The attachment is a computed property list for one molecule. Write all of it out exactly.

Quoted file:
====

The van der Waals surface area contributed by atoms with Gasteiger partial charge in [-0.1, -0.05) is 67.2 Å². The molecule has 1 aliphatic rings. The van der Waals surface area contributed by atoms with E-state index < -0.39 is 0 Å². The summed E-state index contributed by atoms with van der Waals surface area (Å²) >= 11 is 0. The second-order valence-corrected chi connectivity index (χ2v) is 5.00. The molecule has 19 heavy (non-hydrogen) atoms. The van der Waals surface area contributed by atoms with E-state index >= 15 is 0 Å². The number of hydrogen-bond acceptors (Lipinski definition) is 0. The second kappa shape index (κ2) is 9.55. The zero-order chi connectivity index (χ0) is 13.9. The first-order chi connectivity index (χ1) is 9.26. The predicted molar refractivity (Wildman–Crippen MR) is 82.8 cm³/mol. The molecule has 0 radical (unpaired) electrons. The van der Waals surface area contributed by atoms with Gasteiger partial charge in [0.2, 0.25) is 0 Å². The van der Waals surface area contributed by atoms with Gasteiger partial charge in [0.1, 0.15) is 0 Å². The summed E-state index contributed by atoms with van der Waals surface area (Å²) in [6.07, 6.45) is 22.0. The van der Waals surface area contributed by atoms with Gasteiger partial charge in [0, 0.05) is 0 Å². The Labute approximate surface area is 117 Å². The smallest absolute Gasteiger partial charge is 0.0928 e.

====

The van der Waals surface area contributed by atoms with Gasteiger partial charge in [-0.1, -0.05) is 67.2 Å². The molecule has 1 aliphatic rings. The van der Waals surface area contributed by atoms with E-state index < -0.39 is 0 Å². The summed E-state index contributed by atoms with van der Waals surface area (Å²) >= 11 is 0. The second-order valence-corrected chi connectivity index (χ2v) is 5.00. The molecule has 19 heavy (non-hydrogen) atoms. The van der Waals surface area contributed by atoms with E-state index >= 15 is 0 Å². The number of hydrogen-bond acceptors (Lipinski definition) is 0. The second kappa shape index (κ2) is 9.55. The zero-order chi connectivity index (χ0) is 13.9. The first-order chi connectivity index (χ1) is 9.26. The predicted molar refractivity (Wildman–Crippen MR) is 82.8 cm³/mol. The molecule has 0 radical (unpaired) electrons. The van der Waals surface area contributed by atoms with Gasteiger partial charge in [0.2, 0.25) is 0 Å². The van der Waals surface area contributed by atoms with Gasteiger partial charge in [0.1, 0.15) is 0 Å². The summed E-state index contributed by atoms with van der Waals surface area (Å²) in [6.07, 6.45) is 22.0. The van der Waals surface area contributed by atoms with Gasteiger partial charge in [0, 0.05) is 0 Å². The Labute approximate surface area is 117 Å². The smallest absolute Gasteiger partial charge is 0.0928 e.